clap clap blog: we have moved
Sunday, December 21, 2003
Like it a lot, and it sums up some of my critical stances pretty well, especially in the value of dialogue and response and all like that. Translate "public space" to politics and you see how all my obsessions circle around and around...
Two points I'd disagree with, personally:
5. We do not reject poetry or art. We know we feel rapture and we know you do too, but we also know that rapture is individual and can't be communicated. Give us something to share, to discuss. Tell us how we might become intoxicated. Or intoxicate us!
Well...I do. Reject poetry and art, that is. I think they suck. Suck a whole lot. But I'm weird.
Regardless of their suckiness or not, I don't think they really live up to the standards being proposed here, since blogopoetics and visuals rarely elicit a response. Luke's poetry--if you want to call it that, which people do, so OK--gets linked to with a "this is great!" but no criticism or comment, unless I'm misrecalling. Sasha's pictures, though very nice, never seem to get publicly commented on at all. What else is there? Marcello's stuff, while certainly creative, is prose, creative nonfiction. Woebot (and TWANBOC before it) posted a lot of pictures, but they weren't originals, if I recall, and none of them generated much debate. Some bloggers don't write very well, but that hardly qualifies as poetry. I'm aware that this is just me being capricious here in part, but at the same time a big problem I have with modern art and poetry is that it seems to close off or severely limit debate. This certainly seems to be the case 'round these parts.
12. We think a meal or a bus ride can be as interesting as a painting or a record.
"...but almost never is," would be what I'd add. Sure, I'd read David Foster Wallace or Chuck Klosterman or Heather Havrilesky talk about buying tomatoes, because they are great writers and have that particular talent for being able to talk about almost anything in an interesting way. And you could certainly have a great, funny anecdote about a bus ride, or something really meaningful and fascinating could have happened to you at a meal. Or the meal itself could be really interesting. But almost definitely not. And hopefully you'll have the sense to know. But if you're unsure--well, just don't. For better or worse, very few people are David Foster Wallace.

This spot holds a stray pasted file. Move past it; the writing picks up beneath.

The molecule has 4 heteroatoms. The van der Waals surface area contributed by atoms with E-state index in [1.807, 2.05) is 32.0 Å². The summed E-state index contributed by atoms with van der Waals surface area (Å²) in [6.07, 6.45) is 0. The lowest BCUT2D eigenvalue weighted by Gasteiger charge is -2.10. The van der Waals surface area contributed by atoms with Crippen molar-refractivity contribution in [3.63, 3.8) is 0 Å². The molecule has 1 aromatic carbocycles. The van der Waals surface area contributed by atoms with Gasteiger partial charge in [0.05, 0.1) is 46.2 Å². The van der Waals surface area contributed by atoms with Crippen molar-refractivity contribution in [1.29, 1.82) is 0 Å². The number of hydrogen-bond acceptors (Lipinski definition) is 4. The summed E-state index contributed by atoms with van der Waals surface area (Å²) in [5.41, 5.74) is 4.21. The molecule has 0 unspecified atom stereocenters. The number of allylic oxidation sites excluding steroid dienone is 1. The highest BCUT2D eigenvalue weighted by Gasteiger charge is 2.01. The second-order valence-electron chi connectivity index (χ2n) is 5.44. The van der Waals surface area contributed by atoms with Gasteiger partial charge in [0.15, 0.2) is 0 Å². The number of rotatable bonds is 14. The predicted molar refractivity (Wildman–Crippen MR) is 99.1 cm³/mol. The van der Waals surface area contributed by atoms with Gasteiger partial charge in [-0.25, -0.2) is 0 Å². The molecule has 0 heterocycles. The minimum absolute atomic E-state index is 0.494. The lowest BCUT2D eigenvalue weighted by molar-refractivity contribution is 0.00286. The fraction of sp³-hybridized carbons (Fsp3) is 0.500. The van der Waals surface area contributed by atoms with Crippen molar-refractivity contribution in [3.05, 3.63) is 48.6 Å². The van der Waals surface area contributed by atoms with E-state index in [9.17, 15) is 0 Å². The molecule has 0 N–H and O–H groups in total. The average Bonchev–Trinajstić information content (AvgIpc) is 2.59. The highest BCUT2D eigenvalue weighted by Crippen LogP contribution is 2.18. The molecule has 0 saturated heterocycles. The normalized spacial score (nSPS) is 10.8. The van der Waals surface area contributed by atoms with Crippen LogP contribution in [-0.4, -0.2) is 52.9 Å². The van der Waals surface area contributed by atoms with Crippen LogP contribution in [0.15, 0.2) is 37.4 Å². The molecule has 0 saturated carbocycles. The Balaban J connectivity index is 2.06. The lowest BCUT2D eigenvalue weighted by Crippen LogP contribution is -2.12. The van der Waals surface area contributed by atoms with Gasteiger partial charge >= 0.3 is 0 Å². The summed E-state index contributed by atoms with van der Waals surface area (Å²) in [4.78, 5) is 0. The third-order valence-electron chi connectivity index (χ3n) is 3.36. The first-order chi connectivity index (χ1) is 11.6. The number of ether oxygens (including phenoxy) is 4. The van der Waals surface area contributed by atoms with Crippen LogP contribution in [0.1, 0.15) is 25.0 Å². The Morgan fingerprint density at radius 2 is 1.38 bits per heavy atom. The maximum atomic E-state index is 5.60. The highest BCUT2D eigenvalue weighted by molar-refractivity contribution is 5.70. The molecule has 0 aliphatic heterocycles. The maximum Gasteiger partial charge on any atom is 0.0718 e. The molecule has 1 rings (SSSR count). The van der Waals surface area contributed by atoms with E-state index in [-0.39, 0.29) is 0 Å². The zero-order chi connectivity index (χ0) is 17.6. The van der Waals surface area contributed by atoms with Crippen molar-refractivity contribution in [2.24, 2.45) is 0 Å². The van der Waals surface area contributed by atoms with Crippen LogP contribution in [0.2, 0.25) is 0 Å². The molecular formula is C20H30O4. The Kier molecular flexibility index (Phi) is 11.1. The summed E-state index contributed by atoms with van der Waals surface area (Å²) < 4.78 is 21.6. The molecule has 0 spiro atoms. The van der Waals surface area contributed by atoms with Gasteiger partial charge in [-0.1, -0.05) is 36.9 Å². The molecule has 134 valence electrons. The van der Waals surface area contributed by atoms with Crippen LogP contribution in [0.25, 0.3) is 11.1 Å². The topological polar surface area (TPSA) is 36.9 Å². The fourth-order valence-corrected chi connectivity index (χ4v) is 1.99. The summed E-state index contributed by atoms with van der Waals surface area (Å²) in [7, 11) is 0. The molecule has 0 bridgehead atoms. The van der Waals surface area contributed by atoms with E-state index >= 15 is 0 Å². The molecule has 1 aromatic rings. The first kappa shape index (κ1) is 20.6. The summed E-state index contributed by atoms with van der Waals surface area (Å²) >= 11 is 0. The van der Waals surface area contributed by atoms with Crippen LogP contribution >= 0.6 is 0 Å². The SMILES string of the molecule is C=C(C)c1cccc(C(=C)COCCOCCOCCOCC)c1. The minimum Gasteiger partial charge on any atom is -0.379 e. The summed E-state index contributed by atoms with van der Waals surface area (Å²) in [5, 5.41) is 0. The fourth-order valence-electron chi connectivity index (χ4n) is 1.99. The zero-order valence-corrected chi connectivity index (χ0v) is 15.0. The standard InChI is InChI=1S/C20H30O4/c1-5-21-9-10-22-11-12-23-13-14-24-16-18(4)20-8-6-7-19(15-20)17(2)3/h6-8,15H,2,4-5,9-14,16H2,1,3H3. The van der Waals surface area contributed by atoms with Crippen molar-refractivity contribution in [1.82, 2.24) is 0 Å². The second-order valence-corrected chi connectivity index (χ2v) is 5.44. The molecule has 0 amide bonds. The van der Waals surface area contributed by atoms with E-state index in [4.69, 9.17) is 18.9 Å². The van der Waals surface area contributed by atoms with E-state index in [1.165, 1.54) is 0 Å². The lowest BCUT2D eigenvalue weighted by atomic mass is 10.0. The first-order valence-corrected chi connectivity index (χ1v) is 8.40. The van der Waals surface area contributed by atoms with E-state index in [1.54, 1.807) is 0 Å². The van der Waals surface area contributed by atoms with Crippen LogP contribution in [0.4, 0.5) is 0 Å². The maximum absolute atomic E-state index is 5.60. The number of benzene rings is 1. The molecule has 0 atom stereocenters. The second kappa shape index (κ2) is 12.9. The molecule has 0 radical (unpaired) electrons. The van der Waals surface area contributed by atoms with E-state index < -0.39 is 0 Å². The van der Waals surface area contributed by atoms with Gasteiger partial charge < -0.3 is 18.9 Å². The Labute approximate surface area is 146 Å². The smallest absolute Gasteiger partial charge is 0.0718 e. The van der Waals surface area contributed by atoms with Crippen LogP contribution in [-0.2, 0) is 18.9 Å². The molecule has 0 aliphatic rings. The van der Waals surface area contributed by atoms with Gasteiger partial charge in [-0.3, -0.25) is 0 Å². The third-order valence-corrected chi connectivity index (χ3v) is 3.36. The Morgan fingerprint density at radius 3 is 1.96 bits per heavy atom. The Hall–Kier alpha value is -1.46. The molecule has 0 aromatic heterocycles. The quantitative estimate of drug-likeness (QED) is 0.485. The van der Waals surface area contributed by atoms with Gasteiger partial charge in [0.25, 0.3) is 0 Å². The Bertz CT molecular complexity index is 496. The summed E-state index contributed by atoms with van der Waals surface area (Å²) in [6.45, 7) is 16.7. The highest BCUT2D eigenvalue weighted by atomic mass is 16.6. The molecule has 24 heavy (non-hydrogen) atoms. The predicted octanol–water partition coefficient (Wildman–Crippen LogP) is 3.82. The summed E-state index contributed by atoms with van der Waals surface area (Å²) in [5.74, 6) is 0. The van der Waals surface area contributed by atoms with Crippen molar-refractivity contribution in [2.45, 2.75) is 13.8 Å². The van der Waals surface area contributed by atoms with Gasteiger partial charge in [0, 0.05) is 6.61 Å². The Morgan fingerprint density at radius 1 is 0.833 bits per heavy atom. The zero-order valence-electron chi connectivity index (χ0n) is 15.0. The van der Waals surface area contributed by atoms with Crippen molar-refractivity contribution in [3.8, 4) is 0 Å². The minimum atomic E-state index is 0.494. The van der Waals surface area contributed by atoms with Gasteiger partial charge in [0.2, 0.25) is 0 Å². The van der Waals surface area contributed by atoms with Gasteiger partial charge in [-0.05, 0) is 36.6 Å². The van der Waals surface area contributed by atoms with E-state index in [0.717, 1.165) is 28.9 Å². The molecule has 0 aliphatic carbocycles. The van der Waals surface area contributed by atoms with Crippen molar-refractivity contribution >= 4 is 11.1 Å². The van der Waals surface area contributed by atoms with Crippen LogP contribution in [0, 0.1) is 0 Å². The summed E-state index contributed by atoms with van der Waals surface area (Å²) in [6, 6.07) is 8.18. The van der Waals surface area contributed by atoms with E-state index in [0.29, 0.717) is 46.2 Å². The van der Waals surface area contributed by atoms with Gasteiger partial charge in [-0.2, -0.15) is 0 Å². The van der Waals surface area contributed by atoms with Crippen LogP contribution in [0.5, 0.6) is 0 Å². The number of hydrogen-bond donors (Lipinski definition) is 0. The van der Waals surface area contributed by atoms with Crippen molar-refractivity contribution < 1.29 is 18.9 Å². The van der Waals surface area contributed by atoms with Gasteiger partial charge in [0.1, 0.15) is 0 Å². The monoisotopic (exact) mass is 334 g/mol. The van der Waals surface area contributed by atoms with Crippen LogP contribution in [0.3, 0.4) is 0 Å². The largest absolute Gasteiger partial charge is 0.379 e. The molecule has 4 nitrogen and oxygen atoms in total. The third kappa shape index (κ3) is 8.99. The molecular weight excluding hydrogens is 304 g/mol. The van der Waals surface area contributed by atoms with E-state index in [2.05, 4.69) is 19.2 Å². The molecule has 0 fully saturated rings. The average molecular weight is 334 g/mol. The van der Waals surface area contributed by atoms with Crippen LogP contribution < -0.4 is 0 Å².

I dunno. I tend to think human being as fairly uninteresting as human beings, which is why, for example, reality shows have succeeded by being extremely unrealistic and the best memoirs are the ones with lots of fabrications. (And diary entries get marginally more interesting with a good beat and riff behind them.) If some stranger is interested in your life, well, that probably means you should stop telling everyone about your life and start seeing a therapist and/or personal trainer regularly, because people are generally only interested in fucked-up lives. And regardless, it'd be far more interesting to see you engage with something outside yourself, which is what the bloggers who I read regularly do. (With the exception, of course, of my own personal friends, whose blogs work as convenient alternatives to regular e-mails.)
I guess this is just me being grumpy, but, still, it's something I've felt for rather a while.